Marissa Fortune:  Absolutely. Thank you so much again for having us. It was amazing to hear from Hasnat and Jérémie about their experiences, and I think I found it very inspiring just to hear the impact that this campaign has across Canada. And if I can offer some final words, I would like to share 4 tips for engaging with the campaign this year for those who want to get involved. So I would say reflect, research, donate and follow up. So, first of all, reflect on the causes that you care about and where you would like to make a difference. And then research the registered charities that are doing active work in those areas that you identified through the campaign. You can donate to any registered Canadian charity, and there are great resources online about the financial transparency and results reporting and the impact of whatever charity you choose to give to. And then number 3 is the easiest one, which is to donate through the GCWCC website. They make it very hassle-free. You can choose to either give directly or by payroll deductions up until December 3. And then, finally, the last step that I would recommend is to follow up your engagement with concrete action like those that Hasnat and Jérémie have done. So this could be volunteering for a charity that serves your community, educating yourself on an issue that you want to know more about, or giving your time to advocate and raise awareness for something that's important to you.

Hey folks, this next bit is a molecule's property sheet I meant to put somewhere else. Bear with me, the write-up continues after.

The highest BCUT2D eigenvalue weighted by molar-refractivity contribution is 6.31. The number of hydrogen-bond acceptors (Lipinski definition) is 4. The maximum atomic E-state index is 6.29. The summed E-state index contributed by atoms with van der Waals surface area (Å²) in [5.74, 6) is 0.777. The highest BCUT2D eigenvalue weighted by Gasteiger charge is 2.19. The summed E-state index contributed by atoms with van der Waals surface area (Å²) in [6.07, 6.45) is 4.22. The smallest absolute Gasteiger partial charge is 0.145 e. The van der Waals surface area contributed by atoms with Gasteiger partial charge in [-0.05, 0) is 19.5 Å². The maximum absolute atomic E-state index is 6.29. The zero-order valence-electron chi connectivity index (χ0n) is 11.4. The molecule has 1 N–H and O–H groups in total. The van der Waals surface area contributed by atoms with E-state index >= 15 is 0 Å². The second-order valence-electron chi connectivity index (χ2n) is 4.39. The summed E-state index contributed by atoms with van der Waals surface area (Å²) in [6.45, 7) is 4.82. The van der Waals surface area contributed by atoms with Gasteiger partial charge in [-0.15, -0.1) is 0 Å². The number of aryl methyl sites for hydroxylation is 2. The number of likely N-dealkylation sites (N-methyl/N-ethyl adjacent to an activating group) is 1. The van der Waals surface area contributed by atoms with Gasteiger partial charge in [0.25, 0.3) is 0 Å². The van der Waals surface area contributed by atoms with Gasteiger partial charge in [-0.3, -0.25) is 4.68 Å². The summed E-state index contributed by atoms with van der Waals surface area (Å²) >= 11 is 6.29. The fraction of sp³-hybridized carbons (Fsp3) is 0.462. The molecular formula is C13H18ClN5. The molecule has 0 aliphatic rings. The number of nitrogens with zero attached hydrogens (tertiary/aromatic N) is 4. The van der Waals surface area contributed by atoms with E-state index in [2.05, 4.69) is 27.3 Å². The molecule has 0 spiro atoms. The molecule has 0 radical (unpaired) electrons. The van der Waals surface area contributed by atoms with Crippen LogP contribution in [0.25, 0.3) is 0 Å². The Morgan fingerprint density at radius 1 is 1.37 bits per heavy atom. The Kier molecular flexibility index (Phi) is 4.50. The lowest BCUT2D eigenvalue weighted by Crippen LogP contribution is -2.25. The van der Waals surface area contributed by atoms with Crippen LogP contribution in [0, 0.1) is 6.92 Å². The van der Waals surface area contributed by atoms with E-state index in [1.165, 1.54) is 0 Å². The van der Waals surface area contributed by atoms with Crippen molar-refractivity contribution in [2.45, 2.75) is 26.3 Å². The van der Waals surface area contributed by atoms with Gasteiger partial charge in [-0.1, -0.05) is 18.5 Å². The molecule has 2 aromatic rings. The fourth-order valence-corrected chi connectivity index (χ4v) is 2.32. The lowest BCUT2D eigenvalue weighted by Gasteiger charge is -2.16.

So to give a personal example, this year, I reflected that I wanted to be a better ally to our Indigenous people and more actively contribute to reconciliation. So I chose to donate to the Indian Residential School Survivors Society and decided to back up that commitment by educating myself through taking the Indigenous Canada course from the University of Alberta, which is free, and giving my time within the department and outside the workplace by having conversations with others on the importance of reconciliation. So I think the basic formula would be reflect, research, donate, follow up. And if we all did that, I think the impact of this year's campaign would ripple out in such an incredible way and make a huge difference.

John Hannaford: Well, thanks, Marissa, and look, thank you all of you for participating this morning, I think really there are fewer conversations that are more important. This is really one of the sort of critical aspects of our year, I think, in the government is this contribution because this is a chance, as I said at the outset, for us to make a pretty direct contribution to the well-being of our fellow citizens in this country. And I, you know, I think this is even more important during the period that we've gone through for us to reflect on how we could be making those contributions. And so thank you to all of you, and I'll look forward to seeing you all before too long.

Thank you for listening. And we look forward to you joining us for future episodes of the GAC Files, a podcast about the people, issues and ideas driving Global Affairs Canada. Don't forget to join the conversation online using #GACFiles.